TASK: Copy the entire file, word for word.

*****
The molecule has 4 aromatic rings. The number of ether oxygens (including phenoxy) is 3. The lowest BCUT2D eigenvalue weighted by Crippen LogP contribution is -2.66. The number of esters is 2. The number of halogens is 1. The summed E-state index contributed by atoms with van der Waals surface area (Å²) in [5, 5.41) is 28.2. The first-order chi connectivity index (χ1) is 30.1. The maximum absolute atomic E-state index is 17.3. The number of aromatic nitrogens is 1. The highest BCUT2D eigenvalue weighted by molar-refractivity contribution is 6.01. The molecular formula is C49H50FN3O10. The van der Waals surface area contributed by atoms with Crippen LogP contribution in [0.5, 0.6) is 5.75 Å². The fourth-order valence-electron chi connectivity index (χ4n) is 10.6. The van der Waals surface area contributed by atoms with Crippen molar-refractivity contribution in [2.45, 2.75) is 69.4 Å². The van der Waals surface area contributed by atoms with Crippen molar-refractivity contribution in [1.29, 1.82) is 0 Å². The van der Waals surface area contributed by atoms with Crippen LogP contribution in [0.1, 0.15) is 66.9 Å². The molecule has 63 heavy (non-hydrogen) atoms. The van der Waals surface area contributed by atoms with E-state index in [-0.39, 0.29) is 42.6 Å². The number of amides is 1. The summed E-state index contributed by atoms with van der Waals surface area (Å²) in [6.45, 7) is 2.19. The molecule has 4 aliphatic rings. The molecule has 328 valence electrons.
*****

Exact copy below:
The molecule has 4 aromatic rings. The number of ether oxygens (including phenoxy) is 3. The lowest BCUT2D eigenvalue weighted by Crippen LogP contribution is -2.66. The number of esters is 2. The number of halogens is 1. The summed E-state index contributed by atoms with van der Waals surface area (Å²) in [5, 5.41) is 28.2. The first-order chi connectivity index (χ1) is 30.1. The maximum absolute atomic E-state index is 17.3. The number of aromatic nitrogens is 1. The highest BCUT2D eigenvalue weighted by molar-refractivity contribution is 6.01. The molecular formula is C49H50FN3O10. The van der Waals surface area contributed by atoms with Crippen LogP contribution in [0.5, 0.6) is 5.75 Å². The fourth-order valence-electron chi connectivity index (χ4n) is 10.6. The van der Waals surface area contributed by atoms with Crippen molar-refractivity contribution in [2.45, 2.75) is 69.4 Å². The van der Waals surface area contributed by atoms with Crippen molar-refractivity contribution in [1.29, 1.82) is 0 Å². The van der Waals surface area contributed by atoms with Crippen LogP contribution in [0.1, 0.15) is 66.9 Å². The molecule has 63 heavy (non-hydrogen) atoms. The van der Waals surface area contributed by atoms with E-state index in [-0.39, 0.29) is 42.6 Å². The number of amides is 1. The summed E-state index contributed by atoms with van der Waals surface area (Å²) in [6.45, 7) is 2.19. The molecule has 4 aliphatic rings. The molecule has 328 valence electrons.